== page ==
Ogilvy UK CEO, Michael Frohlich, features in Metro's 'My Money' talking finances and his career.
Michael became CEO at global advertising and marketing company Ogilvy UK in February. He joined Ogilvy in 2012 as CEO for Ogilvy PR EMEA and was integral to winning business from British Airways and numerous awards, including EMEA Sabre Campaign of the Year and EMEA Consultancy of the Year. Michael contributed to The PR Handbook — a text used in multiple academic institutions around the world.
You became CEO of Ogilvy this year. Was it a good career move financially?
I saw it as a great career move for many reasons.
Is pay more important than job satisfaction?
Pay is part of job satisfaction.
What has been your most financially challenging time?
When our first child was born. Nothing could have prepared us for the financial commitments you have to make throughout the years.
What’s the biggest financial risk you’ve ever taken?
Purchasing the family house we’re in. We’ve been there for 15 years and it has become a place of security -but at the time it was somewhat of a gamble and a stretch of finances.
What have been your best investments?
The current house we’re in. The gamble in the beginning is paying off.
What was your first job and what was the pay cheque?
It was a marketing role for a charity at £12K a year.
What mistakes have you made financially?
Selling our first house to make way for the second, if only we could have foreseen the rise in London house prices and rented it out instead.
Does money make us happy?
No, money doesn’t, but money certainly gives you more choices to access happiness.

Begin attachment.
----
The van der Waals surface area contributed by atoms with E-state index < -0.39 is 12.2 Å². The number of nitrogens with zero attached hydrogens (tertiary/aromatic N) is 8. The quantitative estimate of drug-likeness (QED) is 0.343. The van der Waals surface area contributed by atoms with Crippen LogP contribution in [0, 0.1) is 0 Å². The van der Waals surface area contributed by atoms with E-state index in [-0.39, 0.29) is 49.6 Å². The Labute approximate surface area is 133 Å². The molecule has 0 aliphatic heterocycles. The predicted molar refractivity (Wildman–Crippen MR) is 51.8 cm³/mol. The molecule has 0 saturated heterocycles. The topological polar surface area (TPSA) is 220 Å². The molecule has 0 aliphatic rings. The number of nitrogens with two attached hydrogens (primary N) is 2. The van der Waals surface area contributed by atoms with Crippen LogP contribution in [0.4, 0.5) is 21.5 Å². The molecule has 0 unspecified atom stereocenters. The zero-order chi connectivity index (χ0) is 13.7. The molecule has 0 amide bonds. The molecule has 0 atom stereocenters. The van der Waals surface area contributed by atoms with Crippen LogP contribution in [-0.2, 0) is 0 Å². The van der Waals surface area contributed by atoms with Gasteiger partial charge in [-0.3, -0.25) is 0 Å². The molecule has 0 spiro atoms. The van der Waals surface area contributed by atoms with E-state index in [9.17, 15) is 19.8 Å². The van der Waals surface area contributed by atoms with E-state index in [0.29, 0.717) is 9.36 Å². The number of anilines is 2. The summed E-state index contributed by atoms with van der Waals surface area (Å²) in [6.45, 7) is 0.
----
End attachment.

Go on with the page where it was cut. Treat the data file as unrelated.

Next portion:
What attracted you to marketing?
When I was at university my father wanted me to be a barrister, which I naturally railed against. In my naïve arrogance, I applied for only one graduate trainee course, which was at Ogilvy. Not only did I not get the job, but I also didn’t get a response to my application. Looking back, it ignited a huge sense of drive and led me to the path I am on today.
Why do we need advertising?
Marketing is the lifeblood of an economy because of its ability to drive sales and engagement.
What’s your biggest financial regret?
I had a job in my early career where I was working for the London Docklands Development Corporation, which was located on the Isle of Dogs. The country was in recession at the time and as a direct result of that the properties in the area were in negative equity. I had the opportunity to buy property in bulk for next to nothing — 20 years on from that and those properties will now be worth seven figures.
When do you think it is right financially to retire?
I don’t think there is a blanket age any more, everyone will have a different number in mind and a different requirement of what they need to feel secure enough not to work. Not just financially but also when looking through a work-life balance lens. Personally, I foresee that I will continue to work for many years, if I am as fulfilled as I am today.
Are you a saver or spender?
Are you savvy with personal finances?
No. Totally irresponsible.
What’s your latest impulse buy?
My impulse spending comes on our quarterly visits to Bicester Outlet Village.
Cash or card?
Borrow or lend?
Lend. Or in the case of my children, give.
Most important words in business?
The story is in the numbers.
What would you love to own?
A holiday home.
This was originally published in Metro here.